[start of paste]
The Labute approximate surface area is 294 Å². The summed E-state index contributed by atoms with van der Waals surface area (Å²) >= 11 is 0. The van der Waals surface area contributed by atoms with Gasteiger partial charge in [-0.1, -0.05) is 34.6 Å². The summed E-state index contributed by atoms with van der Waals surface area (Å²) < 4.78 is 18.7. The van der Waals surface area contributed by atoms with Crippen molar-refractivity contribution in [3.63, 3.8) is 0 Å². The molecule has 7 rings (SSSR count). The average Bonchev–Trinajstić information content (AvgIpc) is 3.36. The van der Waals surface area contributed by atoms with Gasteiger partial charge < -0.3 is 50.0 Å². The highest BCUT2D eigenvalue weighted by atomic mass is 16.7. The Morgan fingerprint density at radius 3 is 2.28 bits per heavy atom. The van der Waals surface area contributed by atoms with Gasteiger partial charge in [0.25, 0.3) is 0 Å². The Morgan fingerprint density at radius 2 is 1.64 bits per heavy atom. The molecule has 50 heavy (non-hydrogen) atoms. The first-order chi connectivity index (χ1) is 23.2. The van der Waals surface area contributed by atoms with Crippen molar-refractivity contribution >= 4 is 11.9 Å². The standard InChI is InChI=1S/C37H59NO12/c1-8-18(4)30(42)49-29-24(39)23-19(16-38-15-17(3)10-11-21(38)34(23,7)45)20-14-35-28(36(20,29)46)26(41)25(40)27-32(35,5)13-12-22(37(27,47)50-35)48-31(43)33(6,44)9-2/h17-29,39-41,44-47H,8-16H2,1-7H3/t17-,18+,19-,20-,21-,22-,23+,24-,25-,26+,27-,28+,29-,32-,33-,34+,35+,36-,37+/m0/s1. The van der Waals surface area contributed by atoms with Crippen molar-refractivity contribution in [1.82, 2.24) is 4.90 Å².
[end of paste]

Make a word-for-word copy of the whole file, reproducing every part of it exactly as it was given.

The Labute approximate surface area is 294 Å². The summed E-state index contributed by atoms with van der Waals surface area (Å²) >= 11 is 0. The van der Waals surface area contributed by atoms with Gasteiger partial charge in [-0.1, -0.05) is 34.6 Å². The summed E-state index contributed by atoms with van der Waals surface area (Å²) < 4.78 is 18.7. The van der Waals surface area contributed by atoms with Crippen molar-refractivity contribution in [3.63, 3.8) is 0 Å². The molecule has 7 rings (SSSR count). The average Bonchev–Trinajstić information content (AvgIpc) is 3.36. The van der Waals surface area contributed by atoms with Gasteiger partial charge < -0.3 is 50.0 Å². The highest BCUT2D eigenvalue weighted by atomic mass is 16.7. The Morgan fingerprint density at radius 3 is 2.28 bits per heavy atom. The van der Waals surface area contributed by atoms with Gasteiger partial charge in [0.25, 0.3) is 0 Å². The Morgan fingerprint density at radius 2 is 1.64 bits per heavy atom. The molecule has 50 heavy (non-hydrogen) atoms. The first-order chi connectivity index (χ1) is 23.2. The van der Waals surface area contributed by atoms with Crippen molar-refractivity contribution >= 4 is 11.9 Å². The standard InChI is InChI=1S/C37H59NO12/c1-8-18(4)30(42)49-29-24(39)23-19(16-38-15-17(3)10-11-21(38)34(23,7)45)20-14-35-28(36(20,29)46)26(41)25(40)27-32(35,5)13-12-22(37(27,47)50-35)48-31(43)33(6,44)9-2/h17-29,39-41,44-47H,8-16H2,1-7H3/t17-,18+,19-,20-,21-,22-,23+,24-,25-,26+,27-,28+,29-,32-,33-,34+,35+,36-,37+/m0/s1. The van der Waals surface area contributed by atoms with Crippen molar-refractivity contribution in [1.82, 2.24) is 4.90 Å².